DHS S&T is seeking technical capabilities to help FEMA, through its insurance directorate FIMA, improve preparedness and response efforts after flooding occurs.
On the 42nd anniversary of the formation of the Federal Emergency Management Agency (FEMA), Secretary of Homeland Security Alejandro N. Mayorkas released the following statement on Risk Rating 2.0, a bold new update to the National Flood Insurance Program’s pricing methodology.
The DHS Science and Technology Directorate (S&T) is joining forces with federal, state, local, and international partners to leverage expertise and share best practices among flood response stakeholders.
The Kentucky Department of Water (KYDOW) authored this report of their findings while working in partnership with DHS S&T. The report outlines the process that KYDOW followed to test a series of low-cost flood sensors (LCS) at four pilot locations throughout the state of Kentucky. First, the report describes the site selection process and the factors that needed to be considered for successful installation of the LCS. Then, KYDOW describes the steps they took for data collection and the successes and challenges that they faced through the data collection process. Finally, KYDOW provides the results of their pilot with LCS along with their recommendations. This report should be used as a reference for similar Federal, State, local, tribal, or private entities that wish to use LCS to mitigate flood-associated hazards through real-time monitoring of water levels in at-risk areas.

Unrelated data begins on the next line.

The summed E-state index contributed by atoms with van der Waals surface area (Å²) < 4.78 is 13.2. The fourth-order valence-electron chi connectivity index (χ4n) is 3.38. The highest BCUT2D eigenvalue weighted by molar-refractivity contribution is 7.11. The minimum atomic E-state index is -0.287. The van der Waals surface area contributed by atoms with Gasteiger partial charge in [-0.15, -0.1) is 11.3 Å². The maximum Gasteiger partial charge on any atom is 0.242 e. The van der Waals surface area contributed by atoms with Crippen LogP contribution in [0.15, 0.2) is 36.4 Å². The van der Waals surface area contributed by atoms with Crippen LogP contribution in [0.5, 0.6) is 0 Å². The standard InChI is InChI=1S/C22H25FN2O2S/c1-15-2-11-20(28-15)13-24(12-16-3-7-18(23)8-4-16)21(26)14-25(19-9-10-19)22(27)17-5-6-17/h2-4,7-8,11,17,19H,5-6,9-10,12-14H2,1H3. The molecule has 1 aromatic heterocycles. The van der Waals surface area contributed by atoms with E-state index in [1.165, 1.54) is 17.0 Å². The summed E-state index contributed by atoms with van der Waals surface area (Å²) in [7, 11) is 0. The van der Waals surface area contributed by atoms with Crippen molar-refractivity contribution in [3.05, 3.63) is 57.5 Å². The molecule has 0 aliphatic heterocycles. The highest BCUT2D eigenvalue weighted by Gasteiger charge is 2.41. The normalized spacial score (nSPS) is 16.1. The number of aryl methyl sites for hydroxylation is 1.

Feature Article: New Guidebooks Help Urban Communities Install Low-Cost Sensors to Reduce Flood Risks
DHS S&T released “Low Cost Flood Sensors: Urban Installation Guidebook” to do just that—help communities deploy and operate low cost sensors for flood monitoring and management.
DHS S&T awarded $3.2 million to California-based small business Intellisense Systems, Inc. for Phase III of a DHS SBIR program focused on designing, developing and testing a network of inexpensive, deployable flood inundation sensors.
The ADvanced CIRCulation (ADCIRC) storm surge model combines rain, atmospheric pressure, and wind forecasts to predict when, where, and to what extent flooding will inundate a coastal community with greater precision than other available models. This enables decision-makers to identify which locations will become unsafe and plan for mitigation and response before severe storms occur.